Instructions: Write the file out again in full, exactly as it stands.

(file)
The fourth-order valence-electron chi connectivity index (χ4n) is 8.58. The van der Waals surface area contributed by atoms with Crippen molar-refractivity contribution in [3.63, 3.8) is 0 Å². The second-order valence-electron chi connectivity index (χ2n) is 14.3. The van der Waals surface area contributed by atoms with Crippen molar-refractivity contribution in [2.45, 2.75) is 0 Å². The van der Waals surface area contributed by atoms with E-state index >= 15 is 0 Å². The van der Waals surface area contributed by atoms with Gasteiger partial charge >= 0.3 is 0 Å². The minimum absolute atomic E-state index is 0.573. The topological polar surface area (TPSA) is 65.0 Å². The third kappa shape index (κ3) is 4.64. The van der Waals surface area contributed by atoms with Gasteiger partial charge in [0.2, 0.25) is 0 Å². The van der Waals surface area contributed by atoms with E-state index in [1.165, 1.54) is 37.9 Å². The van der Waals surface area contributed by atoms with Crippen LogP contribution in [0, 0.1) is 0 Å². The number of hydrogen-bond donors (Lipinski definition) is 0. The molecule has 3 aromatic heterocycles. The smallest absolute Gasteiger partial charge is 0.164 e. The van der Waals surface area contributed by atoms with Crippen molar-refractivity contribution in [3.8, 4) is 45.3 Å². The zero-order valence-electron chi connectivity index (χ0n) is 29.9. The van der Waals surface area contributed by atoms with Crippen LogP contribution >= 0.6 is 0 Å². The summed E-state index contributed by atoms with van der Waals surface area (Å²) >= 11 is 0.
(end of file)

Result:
The fourth-order valence-electron chi connectivity index (χ4n) is 8.58. The van der Waals surface area contributed by atoms with Crippen molar-refractivity contribution in [3.63, 3.8) is 0 Å². The second-order valence-electron chi connectivity index (χ2n) is 14.3. The van der Waals surface area contributed by atoms with Crippen molar-refractivity contribution in [2.45, 2.75) is 0 Å². The van der Waals surface area contributed by atoms with E-state index >= 15 is 0 Å². The van der Waals surface area contributed by atoms with Gasteiger partial charge >= 0.3 is 0 Å². The minimum absolute atomic E-state index is 0.573. The topological polar surface area (TPSA) is 65.0 Å². The third kappa shape index (κ3) is 4.64. The van der Waals surface area contributed by atoms with Gasteiger partial charge in [0.2, 0.25) is 0 Å². The van der Waals surface area contributed by atoms with E-state index in [1.165, 1.54) is 37.9 Å². The van der Waals surface area contributed by atoms with Crippen LogP contribution in [0, 0.1) is 0 Å². The number of hydrogen-bond donors (Lipinski definition) is 0. The molecule has 3 aromatic heterocycles. The smallest absolute Gasteiger partial charge is 0.164 e. The van der Waals surface area contributed by atoms with Crippen molar-refractivity contribution in [3.8, 4) is 45.3 Å². The zero-order valence-electron chi connectivity index (χ0n) is 29.9. The van der Waals surface area contributed by atoms with Crippen LogP contribution >= 0.6 is 0 Å². The summed E-state index contributed by atoms with van der Waals surface area (Å²) >= 11 is 0.